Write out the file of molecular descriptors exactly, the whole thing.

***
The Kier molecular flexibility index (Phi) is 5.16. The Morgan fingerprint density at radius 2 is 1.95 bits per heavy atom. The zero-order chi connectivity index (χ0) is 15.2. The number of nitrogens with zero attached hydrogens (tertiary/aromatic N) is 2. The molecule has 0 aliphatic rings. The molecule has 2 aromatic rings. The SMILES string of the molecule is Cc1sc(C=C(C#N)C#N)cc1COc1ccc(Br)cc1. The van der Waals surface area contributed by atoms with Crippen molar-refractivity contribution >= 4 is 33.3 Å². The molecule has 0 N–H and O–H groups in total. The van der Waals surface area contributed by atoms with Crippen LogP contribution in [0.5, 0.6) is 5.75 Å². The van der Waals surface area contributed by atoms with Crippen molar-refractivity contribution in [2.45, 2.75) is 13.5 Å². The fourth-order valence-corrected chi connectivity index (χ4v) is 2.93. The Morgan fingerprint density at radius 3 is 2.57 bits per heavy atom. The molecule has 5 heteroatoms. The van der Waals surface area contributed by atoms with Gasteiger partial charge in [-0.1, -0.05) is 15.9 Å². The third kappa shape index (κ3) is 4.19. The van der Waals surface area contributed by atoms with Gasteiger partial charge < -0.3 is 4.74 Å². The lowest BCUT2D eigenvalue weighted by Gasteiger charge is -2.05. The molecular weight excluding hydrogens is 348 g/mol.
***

The Kier molecular flexibility index (Phi) is 5.16. The Morgan fingerprint density at radius 2 is 1.95 bits per heavy atom. The zero-order chi connectivity index (χ0) is 15.2. The number of nitrogens with zero attached hydrogens (tertiary/aromatic N) is 2. The molecule has 0 aliphatic rings. The molecule has 2 aromatic rings. The SMILES string of the molecule is Cc1sc(C=C(C#N)C#N)cc1COc1ccc(Br)cc1. The van der Waals surface area contributed by atoms with Crippen molar-refractivity contribution >= 4 is 33.3 Å². The molecule has 0 N–H and O–H groups in total. The van der Waals surface area contributed by atoms with Crippen LogP contribution in [0.5, 0.6) is 5.75 Å². The van der Waals surface area contributed by atoms with Crippen molar-refractivity contribution in [2.45, 2.75) is 13.5 Å². The fourth-order valence-corrected chi connectivity index (χ4v) is 2.93. The Morgan fingerprint density at radius 3 is 2.57 bits per heavy atom. The molecule has 5 heteroatoms. The van der Waals surface area contributed by atoms with Gasteiger partial charge in [-0.1, -0.05) is 15.9 Å². The third kappa shape index (κ3) is 4.19. The van der Waals surface area contributed by atoms with Gasteiger partial charge < -0.3 is 4.74 Å². The lowest BCUT2D eigenvalue weighted by Gasteiger charge is -2.05. The molecular weight excluding hydrogens is 348 g/mol.